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  • Writer's pictureBunny S. Galladora


Authentic oxycodone M30 tablets (top) vs. counterfeit oxycodone M30 tablets containing fentanyl (bottom).

The only safe prescription medications are ones prescribed by a trusted medical professional that you get from a licensed pharmacist. All other pills are unsafe and potentially deadly.

The Drug Enforcement Administration (DEA) Administrator Anne Milgram said, “This holiday season every parent, family member and friend should take a few minutes to share a simple message: One Pill Can Kill."

As we gather with family and friends to celebrate the birth of Jesus Christ, our Lord and Savior, sadly, it is important to be reminded that our nation remains in the midst of an opioid crisis and that a disturbing trend has emerged: the selling and the use of counterfeit medication.

These pills, which are often sold online, look like legitimate prescription meds such as oxycodone or Adderall. In fact, people buy them believing that they are similar to the pills you would get from the doctor.

According to DEA lab testing: 2 out of every 5 pills with fentanyl contain a potentially lethal dose.
The DEA recently issued a message to warn Americans about the dangers of counterfeit pills.

Most of these pills are produced in other countries; mainly China, Mexico, and India. However, an increasing number of pills laced with fentanyl are being produced in the U.S. These groups are harnessing social media platforms to bring drugs laced with fentanyl and fake prescription pills into American homes with one click on a smartphone.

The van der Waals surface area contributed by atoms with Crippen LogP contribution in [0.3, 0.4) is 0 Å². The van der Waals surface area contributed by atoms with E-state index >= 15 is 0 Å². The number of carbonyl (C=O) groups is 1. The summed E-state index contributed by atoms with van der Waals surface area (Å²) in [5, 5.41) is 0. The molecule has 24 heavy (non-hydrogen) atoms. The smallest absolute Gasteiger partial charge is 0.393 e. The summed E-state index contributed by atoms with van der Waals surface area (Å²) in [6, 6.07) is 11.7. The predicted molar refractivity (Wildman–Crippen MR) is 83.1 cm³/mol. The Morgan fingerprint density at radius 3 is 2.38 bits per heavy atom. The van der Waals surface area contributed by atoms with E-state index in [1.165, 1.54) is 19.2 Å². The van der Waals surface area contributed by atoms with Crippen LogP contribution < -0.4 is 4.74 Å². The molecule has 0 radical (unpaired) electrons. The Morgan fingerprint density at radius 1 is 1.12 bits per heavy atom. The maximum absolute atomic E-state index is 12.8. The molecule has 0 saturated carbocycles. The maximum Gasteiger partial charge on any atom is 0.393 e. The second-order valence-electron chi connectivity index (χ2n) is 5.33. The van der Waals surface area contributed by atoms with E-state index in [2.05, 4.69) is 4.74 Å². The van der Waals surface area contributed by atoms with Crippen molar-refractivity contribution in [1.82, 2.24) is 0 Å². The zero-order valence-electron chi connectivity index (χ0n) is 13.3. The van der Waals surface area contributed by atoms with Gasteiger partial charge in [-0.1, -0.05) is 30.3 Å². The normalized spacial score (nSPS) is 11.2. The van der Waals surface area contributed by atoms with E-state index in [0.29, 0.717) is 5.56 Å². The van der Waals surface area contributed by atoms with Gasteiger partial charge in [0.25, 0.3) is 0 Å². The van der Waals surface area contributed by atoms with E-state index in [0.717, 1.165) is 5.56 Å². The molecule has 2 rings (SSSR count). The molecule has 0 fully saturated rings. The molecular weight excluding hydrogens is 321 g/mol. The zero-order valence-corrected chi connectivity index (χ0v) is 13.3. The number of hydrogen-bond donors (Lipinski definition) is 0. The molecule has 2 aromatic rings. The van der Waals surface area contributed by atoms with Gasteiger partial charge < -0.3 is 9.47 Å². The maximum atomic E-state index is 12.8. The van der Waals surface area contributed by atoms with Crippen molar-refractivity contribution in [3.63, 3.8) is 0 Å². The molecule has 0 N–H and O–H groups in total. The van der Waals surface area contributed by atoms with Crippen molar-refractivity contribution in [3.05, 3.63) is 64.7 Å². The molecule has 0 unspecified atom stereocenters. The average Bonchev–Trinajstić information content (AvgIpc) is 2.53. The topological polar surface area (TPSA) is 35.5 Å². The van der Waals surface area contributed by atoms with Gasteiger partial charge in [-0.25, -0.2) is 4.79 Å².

The United States is facing unprecedented levels of fentanyl in our communities. This year alone, DEA has seized enough fentanyl to provide a lethal dose to every American. Much of this fentanyl is in the form of fake prescription pills. In 2021, DEA has seized a staggering 20.4 million fake prescription pills.
During the recent public safety surge, DEA and law enforcement partners seized more than 1,500 pounds of fentanyl and over eight million fake prescription pills. The seizures were directly linked to overdose deaths. At least 76 of the cases involved drug traffickers using social media applications, including Snapchat, Facebook, Facebook Messenger, Instagram, TikTok, and YouTube. 32 cases have direct ties to the major Mexican drug networks that are mass-producing and distributing fentanyl.
“Mexican criminal drug networks are harnessing the perfect drug trafficking tool: social media applications that are available on every smartphone,” said . “They are using these platforms to flood our country with fentanyl. The ease with which drug dealers can operate on social media and other popular smartphone apps is fueling our Nation’s unprecedented overdose epidemic.”
DEA launched the One Pill Can Kill campaign to inform the American public of the dangers of fake prescription pills.

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